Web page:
Forestry and Fire Protection, Department of
Newton Prescribed Burn
NOE - Notice of Exemption
The project area (87 acres) was historically managed for dryland crop production approx 50-60 years ago. Currently, the area is unmanaged and resembles a natural meadow comprised of sage, rabbit brush, native and invasive grass species, and an array of forbs including yellow star thistle and Marlahan mustard which are both highly invasive species. The area is also comprised of highly scattered Ponderosa pine, western juniper, and buck brush which have slowly encroached the area since the last farming disturbance which entailed plowing, seeding and harvesting annually. Tree species appear to range from one to twenty-five years of age. Elevation ranges from 2,900 ft to 2,800 ft with slopes ranging from 0% to 20%. The entire project area is located on the valley floor, and soils are deep and highly developed.
The environmental setting surrounding the project boundary is a highly variable mix of oak foothill woodlands, small contiguous pine stands, residential neighborhoods, rural residential housing, grasslands, and small ranches.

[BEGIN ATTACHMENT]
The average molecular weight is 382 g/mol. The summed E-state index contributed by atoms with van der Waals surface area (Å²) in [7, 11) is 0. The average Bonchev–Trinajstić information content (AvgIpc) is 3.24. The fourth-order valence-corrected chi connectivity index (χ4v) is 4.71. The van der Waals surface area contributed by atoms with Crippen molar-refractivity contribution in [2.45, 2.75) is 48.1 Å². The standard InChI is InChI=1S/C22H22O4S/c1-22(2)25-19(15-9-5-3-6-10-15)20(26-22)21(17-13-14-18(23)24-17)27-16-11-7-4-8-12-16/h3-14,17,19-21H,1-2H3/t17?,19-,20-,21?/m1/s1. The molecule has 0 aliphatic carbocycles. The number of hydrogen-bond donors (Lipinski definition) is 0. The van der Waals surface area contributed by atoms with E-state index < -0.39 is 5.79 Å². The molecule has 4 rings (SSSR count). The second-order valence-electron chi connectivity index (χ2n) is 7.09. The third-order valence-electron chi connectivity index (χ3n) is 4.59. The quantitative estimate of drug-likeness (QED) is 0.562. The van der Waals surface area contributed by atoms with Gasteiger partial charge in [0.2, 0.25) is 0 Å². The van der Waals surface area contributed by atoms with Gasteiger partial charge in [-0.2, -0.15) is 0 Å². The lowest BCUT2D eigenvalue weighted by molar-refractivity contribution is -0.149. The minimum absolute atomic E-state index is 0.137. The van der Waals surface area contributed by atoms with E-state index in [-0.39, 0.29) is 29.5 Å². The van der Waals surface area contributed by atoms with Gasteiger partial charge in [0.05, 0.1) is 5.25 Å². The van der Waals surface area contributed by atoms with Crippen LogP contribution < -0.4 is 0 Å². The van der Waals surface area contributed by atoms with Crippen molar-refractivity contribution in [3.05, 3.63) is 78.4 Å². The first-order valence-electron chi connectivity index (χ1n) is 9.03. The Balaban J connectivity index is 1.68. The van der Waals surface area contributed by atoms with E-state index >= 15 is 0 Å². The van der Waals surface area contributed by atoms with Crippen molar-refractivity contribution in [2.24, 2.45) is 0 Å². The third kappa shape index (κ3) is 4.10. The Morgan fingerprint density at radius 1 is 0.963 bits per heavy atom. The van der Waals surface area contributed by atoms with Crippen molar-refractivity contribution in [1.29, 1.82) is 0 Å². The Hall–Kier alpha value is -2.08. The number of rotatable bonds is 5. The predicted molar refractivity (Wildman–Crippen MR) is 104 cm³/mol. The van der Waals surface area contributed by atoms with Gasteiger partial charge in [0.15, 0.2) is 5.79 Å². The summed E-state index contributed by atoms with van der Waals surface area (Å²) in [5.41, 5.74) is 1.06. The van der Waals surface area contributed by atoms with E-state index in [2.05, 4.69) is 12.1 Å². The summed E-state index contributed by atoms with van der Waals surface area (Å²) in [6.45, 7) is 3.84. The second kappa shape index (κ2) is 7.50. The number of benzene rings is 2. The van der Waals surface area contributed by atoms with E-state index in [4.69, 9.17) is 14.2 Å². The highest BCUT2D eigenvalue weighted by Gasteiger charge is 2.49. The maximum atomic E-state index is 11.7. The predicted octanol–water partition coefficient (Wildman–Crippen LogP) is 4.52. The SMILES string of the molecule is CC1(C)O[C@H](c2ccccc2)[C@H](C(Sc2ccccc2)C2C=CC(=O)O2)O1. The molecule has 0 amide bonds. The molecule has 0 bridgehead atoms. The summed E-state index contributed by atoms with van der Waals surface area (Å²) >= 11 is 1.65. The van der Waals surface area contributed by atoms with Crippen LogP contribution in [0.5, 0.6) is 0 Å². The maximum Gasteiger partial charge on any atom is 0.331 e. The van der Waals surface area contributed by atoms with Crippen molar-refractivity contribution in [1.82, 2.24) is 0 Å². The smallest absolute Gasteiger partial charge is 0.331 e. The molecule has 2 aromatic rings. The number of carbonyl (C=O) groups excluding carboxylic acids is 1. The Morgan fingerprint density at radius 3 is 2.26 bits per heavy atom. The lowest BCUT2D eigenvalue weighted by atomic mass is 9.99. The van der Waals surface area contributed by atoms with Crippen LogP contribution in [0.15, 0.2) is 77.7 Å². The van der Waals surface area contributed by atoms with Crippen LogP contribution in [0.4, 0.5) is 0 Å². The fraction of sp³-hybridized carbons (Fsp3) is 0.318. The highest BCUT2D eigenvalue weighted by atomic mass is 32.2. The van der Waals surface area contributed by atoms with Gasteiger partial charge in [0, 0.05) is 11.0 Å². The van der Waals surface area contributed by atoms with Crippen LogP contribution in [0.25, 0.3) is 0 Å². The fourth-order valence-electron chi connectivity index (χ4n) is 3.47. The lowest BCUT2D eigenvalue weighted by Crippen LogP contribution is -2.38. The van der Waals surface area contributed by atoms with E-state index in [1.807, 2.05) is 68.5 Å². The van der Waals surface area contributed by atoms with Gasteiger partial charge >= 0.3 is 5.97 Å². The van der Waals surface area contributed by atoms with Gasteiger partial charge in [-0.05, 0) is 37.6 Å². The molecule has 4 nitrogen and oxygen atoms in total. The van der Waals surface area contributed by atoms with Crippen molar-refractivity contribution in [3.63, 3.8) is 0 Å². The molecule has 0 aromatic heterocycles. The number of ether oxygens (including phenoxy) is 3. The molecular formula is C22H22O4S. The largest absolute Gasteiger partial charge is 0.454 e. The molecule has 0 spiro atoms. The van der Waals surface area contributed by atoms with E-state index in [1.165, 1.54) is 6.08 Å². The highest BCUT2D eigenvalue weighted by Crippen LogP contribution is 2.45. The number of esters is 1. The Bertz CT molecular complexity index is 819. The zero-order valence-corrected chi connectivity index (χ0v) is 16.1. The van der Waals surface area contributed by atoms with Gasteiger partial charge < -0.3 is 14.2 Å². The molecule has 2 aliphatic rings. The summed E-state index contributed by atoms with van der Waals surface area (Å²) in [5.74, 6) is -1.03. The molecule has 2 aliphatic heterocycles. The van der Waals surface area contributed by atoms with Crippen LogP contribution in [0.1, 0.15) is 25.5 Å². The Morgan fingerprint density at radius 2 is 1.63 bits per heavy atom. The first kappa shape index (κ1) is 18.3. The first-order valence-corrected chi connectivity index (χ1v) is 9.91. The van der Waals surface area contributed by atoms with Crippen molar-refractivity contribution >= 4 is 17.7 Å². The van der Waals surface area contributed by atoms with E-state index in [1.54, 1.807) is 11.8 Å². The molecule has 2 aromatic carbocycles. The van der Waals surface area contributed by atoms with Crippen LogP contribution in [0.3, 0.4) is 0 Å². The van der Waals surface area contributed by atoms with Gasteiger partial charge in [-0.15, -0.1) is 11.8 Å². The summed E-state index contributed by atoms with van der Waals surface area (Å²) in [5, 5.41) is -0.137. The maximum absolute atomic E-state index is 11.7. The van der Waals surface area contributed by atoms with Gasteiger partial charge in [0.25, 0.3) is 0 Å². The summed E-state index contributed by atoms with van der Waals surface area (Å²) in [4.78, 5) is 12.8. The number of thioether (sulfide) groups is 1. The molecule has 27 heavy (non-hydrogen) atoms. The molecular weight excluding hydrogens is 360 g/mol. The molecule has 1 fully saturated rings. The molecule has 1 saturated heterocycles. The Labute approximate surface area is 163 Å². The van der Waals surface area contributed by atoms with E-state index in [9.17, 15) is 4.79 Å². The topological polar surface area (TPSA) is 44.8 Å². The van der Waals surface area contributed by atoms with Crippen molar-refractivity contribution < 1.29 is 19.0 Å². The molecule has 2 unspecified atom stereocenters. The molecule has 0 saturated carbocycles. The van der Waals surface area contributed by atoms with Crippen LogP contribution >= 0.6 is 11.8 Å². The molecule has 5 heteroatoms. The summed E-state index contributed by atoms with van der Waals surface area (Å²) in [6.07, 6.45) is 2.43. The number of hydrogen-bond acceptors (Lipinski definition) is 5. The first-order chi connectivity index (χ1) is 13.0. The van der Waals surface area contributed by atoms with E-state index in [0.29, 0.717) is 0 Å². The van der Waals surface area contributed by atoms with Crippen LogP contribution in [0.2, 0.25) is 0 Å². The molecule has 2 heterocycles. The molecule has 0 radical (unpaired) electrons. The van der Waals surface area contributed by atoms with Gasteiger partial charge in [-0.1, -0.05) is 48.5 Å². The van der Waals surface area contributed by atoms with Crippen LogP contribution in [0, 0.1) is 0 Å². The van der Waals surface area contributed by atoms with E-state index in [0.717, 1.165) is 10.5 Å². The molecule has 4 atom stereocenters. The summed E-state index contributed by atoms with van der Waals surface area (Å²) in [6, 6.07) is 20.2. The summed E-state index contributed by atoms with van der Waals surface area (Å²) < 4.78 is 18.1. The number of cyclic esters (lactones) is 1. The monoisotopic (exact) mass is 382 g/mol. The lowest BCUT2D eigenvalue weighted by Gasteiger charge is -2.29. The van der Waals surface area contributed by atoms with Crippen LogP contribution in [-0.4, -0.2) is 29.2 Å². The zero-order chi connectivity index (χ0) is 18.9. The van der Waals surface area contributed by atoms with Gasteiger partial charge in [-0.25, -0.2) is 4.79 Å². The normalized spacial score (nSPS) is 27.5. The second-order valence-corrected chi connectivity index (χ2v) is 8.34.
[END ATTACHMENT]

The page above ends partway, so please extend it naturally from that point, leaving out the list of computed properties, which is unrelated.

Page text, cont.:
Project activities will entail installation of control lines followed by prescribed burning. Control lines will be constructed by both hand crews and ground based heavy equipment. All of the control lines will be located on slopes ranging from 0-20% slope. Control lines constructed on slopes in excess of 5% will have waterbreaks installed as necessary to prevent erosion.
Broadcast burning or project activities which result in vegetation disturbance will only be conducted during the months of September through May, on an annual basis, as climatic conditions allow.
No healthy, mature, scenic trees will be removed pursuant to CEQA 15304.
Minor alterations to land.
This project fits within the above-listed Categorical Exemption listed in the CEQA Guidelines. Field review by CAL FIRE staff confirmed that no exceptions apply which would preclude the use of a Notice of Exemption for this project. CAL FIRE has concluded that no significant environmental impact would occur to aesthetics, agriculture and forestland/timberland, air quality, biological resources, geology and soils, greenhouse gas emissions, hazards and hazardous materials, hydrology and water quality, land use planning, mineral resources, noise, population and housing, public services, recreation, transportation/traffic, or to utilities and service systems.